Quality Assessment Tools: Incremental Advance or Paradigm Shift?

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The growing demand for professional and public accountability has led to a proliferation of health care report cards. 1,2 However, the recent peer-reviewed literature places less emphasis on the theoretical and technical aspects of quality measurement than interventions to improve quality. Fortunately, McGlynn et al 3 have introduced Quality Assessment (QA) Tools into this relative vacuum.
Quality Assessment Tools is a new quality measurement system for women age 18 to 50 years that covers preventive medicine and 17 other acute and chronic conditions. McGlynn et al 3 report that this system detected potentially important quality variation within and between 2 managed care organizations based on a combined sample size of 758 members. More importantly, QA Tools offers significant improvements to currently used reporting systems. These include (1) increased focus on overall care, (2) enhanced flexibility allowing multiple levels of summary measures, and (3) greater efficiency of medical record abstraction. Full appreciation of this work, however, requires a more detailed examination of these 3 improvements, a review of remaining problems, and consideration of the rapidly evolving expectations of our health care system.
First, QA Tools focuses on multiple conditions with several quality measures per condition, instead of the usual single condition or single measure per condition. Further, QA Tools covers a broad scope of diagnoses, encompassing approximately half of the reasons for ambulatory visits and most of the reasons for hospitalization. This breadth discourages health plans from shunting disproportionate resources toward improving only specific quality measures at the expense of other conditions. 4,5 A broad measurement base also decreases the possibility of gaming, or manipulation of patient cohorts to achieve artificially high results. For example, using data from 3 large health maintenance organizations, Hofer et al 6 demonstrated that mean glycosylated hemoglobin levels for poorly performing physicians could be dramatically improved by removing a few selected patients from the profile. Sensitivity to such manipulation remained even after extensive case-mix adjustment.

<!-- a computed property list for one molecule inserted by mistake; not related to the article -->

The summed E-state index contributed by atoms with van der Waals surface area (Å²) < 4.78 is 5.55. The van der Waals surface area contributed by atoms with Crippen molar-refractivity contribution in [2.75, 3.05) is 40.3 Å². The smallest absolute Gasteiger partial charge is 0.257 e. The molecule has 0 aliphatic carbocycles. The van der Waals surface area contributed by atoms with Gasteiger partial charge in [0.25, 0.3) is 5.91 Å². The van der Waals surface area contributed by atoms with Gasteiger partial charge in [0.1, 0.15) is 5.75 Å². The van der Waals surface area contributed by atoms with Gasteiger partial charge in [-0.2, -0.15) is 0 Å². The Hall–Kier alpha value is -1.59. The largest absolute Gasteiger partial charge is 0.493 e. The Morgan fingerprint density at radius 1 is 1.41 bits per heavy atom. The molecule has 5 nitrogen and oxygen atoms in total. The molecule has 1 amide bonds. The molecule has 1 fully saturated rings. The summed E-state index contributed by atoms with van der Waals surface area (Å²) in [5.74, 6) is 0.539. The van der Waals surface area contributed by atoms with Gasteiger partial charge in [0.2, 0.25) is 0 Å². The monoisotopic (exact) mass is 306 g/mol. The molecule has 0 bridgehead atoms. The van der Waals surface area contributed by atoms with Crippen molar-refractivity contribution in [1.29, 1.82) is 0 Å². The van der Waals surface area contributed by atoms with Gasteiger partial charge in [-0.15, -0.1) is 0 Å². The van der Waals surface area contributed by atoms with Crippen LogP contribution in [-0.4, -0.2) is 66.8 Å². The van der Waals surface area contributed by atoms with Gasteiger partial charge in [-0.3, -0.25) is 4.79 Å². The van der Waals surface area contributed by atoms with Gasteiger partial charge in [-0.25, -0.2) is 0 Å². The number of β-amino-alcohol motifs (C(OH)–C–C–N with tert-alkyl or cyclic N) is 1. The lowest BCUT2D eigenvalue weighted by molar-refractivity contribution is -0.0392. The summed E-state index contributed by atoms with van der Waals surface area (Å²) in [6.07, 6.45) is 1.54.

Second, QA Tools offers multiple levels of summary measures. Summary measures may be more accessible to consumers than an overwhelming array of individual measures. The investigators appropriately speculate that examination at the level of the system, condition, and individual measure may suggest complementary, yet distinct, approaches to improvement. Flexible aggregation exposes poor performance on individual measures or domains that otherwise might remain hidden within composite measures. Conversely, a review of component measures may disclose the cause of a low aggregate score.
Third, QA Tools gains efficiency by using a single data set for patients with different combinations of conditions. An electronic chart abstraction module, customized to the individual record during manual abstraction, guides data collection. This approach allows potentially meaningful differences to be detected with relatively small sample sizes. The resulting efficiency decreases the expense of chart abstraction, although manual abstraction will become less relevant with increasing adoption of electronic medical record systems. 7
Beyond the 3 specific advances described above, QA Tools fulfills most traditional criteria for sound quality measures. A consensus statement of the American Medical Association, the Joint Commission on Accreditation of Health Care Organizations, and the National Committee for Quality Assurance (NCQA) summarized the desirable attributes of performance measures. 8 This statement posits that important quality measures should address target conditions that exert a large population impact and that manifest demonstrable variation in care, thus revealing potential for improvement. Useful measures engender recommendations that are evidence-based, achievable, and under the direct control of the physician or health care organization.
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